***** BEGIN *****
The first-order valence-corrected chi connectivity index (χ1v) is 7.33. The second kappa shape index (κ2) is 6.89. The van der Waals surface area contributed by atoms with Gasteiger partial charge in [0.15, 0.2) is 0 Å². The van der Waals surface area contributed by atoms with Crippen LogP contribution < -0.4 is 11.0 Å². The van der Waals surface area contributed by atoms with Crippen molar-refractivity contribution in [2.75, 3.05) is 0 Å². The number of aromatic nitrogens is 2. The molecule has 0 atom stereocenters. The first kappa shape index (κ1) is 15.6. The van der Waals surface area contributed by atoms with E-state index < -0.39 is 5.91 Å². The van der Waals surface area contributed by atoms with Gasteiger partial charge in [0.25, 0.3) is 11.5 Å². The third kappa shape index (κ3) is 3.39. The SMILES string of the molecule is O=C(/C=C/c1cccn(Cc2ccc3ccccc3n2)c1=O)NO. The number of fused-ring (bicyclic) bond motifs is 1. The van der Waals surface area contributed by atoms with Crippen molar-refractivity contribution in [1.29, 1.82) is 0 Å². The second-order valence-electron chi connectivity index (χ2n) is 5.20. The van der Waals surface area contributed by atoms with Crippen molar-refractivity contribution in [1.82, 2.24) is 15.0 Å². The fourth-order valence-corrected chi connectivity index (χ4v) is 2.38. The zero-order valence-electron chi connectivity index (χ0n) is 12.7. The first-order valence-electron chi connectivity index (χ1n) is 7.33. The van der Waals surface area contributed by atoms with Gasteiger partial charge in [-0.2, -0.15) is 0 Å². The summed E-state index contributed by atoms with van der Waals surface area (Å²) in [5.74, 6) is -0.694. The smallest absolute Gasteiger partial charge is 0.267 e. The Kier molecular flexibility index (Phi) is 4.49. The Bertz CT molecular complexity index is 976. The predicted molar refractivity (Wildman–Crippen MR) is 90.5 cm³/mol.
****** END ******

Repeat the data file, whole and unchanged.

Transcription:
The first-order valence-corrected chi connectivity index (χ1v) is 7.33. The second kappa shape index (κ2) is 6.89. The van der Waals surface area contributed by atoms with Gasteiger partial charge in [0.15, 0.2) is 0 Å². The van der Waals surface area contributed by atoms with Crippen LogP contribution < -0.4 is 11.0 Å². The van der Waals surface area contributed by atoms with Crippen molar-refractivity contribution in [2.75, 3.05) is 0 Å². The number of aromatic nitrogens is 2. The molecule has 0 atom stereocenters. The first kappa shape index (κ1) is 15.6. The van der Waals surface area contributed by atoms with E-state index < -0.39 is 5.91 Å². The van der Waals surface area contributed by atoms with Gasteiger partial charge in [0.25, 0.3) is 11.5 Å². The third kappa shape index (κ3) is 3.39. The SMILES string of the molecule is O=C(/C=C/c1cccn(Cc2ccc3ccccc3n2)c1=O)NO. The number of fused-ring (bicyclic) bond motifs is 1. The van der Waals surface area contributed by atoms with Crippen molar-refractivity contribution in [1.29, 1.82) is 0 Å². The second-order valence-electron chi connectivity index (χ2n) is 5.20. The van der Waals surface area contributed by atoms with Crippen molar-refractivity contribution in [1.82, 2.24) is 15.0 Å². The fourth-order valence-corrected chi connectivity index (χ4v) is 2.38. The zero-order valence-electron chi connectivity index (χ0n) is 12.7. The first-order valence-electron chi connectivity index (χ1n) is 7.33. The van der Waals surface area contributed by atoms with Gasteiger partial charge in [-0.2, -0.15) is 0 Å². The summed E-state index contributed by atoms with van der Waals surface area (Å²) in [5.74, 6) is -0.694. The smallest absolute Gasteiger partial charge is 0.267 e. The Kier molecular flexibility index (Phi) is 4.49. The Bertz CT molecular complexity index is 976. The predicted molar refractivity (Wildman–Crippen MR) is 90.5 cm³/mol.